– most important one : you should add “weak” to your delegate property or it will create a retain cycle between your model and your viewcontroller
    – the pattern used here is delegation pattern (not observers/delegate pattern). You use observers to inform the delegate that something has changed but there is no subscription to any observable property. I’m saying that because this could create a confusion with the notion of observable or observer pattern :-)
    Some small swift tips :
    – when set is not use there is no need to indicate get in your variable :-)
    – your delegate var is by default set to nil when declared as optional (so no need for “= nil” in the declaration)
    – RayWenderlich recommends to put protocol conformance in extension
    I would probably have put pricePerScoop has a private var and would probably have used NSNumberFormatter to display the price and this price would have been a computed var of IceCream Model (placed in an extension of IceCream Model).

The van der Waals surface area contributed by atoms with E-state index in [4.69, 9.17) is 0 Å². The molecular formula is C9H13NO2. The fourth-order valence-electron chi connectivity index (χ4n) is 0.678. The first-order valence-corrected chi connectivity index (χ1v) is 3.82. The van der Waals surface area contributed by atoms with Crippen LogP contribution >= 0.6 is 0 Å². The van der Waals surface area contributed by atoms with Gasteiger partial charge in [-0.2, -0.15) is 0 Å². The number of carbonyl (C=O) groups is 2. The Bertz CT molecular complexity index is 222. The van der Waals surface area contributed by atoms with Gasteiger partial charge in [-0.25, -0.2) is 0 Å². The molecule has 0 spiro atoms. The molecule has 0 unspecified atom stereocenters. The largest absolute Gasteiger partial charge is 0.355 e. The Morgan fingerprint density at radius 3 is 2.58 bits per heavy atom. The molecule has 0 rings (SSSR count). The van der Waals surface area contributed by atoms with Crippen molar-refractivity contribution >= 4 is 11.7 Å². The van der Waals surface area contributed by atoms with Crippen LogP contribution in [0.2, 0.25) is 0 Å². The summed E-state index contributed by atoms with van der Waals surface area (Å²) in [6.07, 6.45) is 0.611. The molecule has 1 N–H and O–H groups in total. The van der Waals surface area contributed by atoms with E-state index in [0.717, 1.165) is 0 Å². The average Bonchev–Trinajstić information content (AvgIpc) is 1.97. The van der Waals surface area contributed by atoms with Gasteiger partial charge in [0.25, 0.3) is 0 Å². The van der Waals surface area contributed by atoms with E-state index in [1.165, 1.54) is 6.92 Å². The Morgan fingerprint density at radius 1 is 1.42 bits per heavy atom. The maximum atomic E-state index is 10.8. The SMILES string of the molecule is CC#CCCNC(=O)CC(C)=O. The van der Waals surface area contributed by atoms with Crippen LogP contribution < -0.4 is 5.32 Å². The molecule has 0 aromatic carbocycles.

Finally, I would probably have a look at RX as this would definitely simplify all the code (but that’s probably out of scope) :-)
    For the rest of it, very interesting article that I would recommend to beginners in iOS (I mentioned it to our juniors here :-))

    1. All valid points. I was trying to keep it simple, though defintely the weak is important to add. I was trying to be very careful and use Property observer to make that differentiation. This is Apple nomenclature and like Notifications confusion starts in Cupertino.

  2. Hi Steve,

    Very much enjoyed the article and I’m going to use it to hack with my own property observers. Just a couple of things:

    1) In IceCream.swift you have pricePer as opposed to pricePerScoop–this looks like a typo-but it could also be the getter recursively calling price but then you would need the prefix “self’. Unfortunately it would give you a warning and the program would stop. Don’t mean to pick a nit because the code works with pricePerScoop. Just wanted to see if there was something I was missing.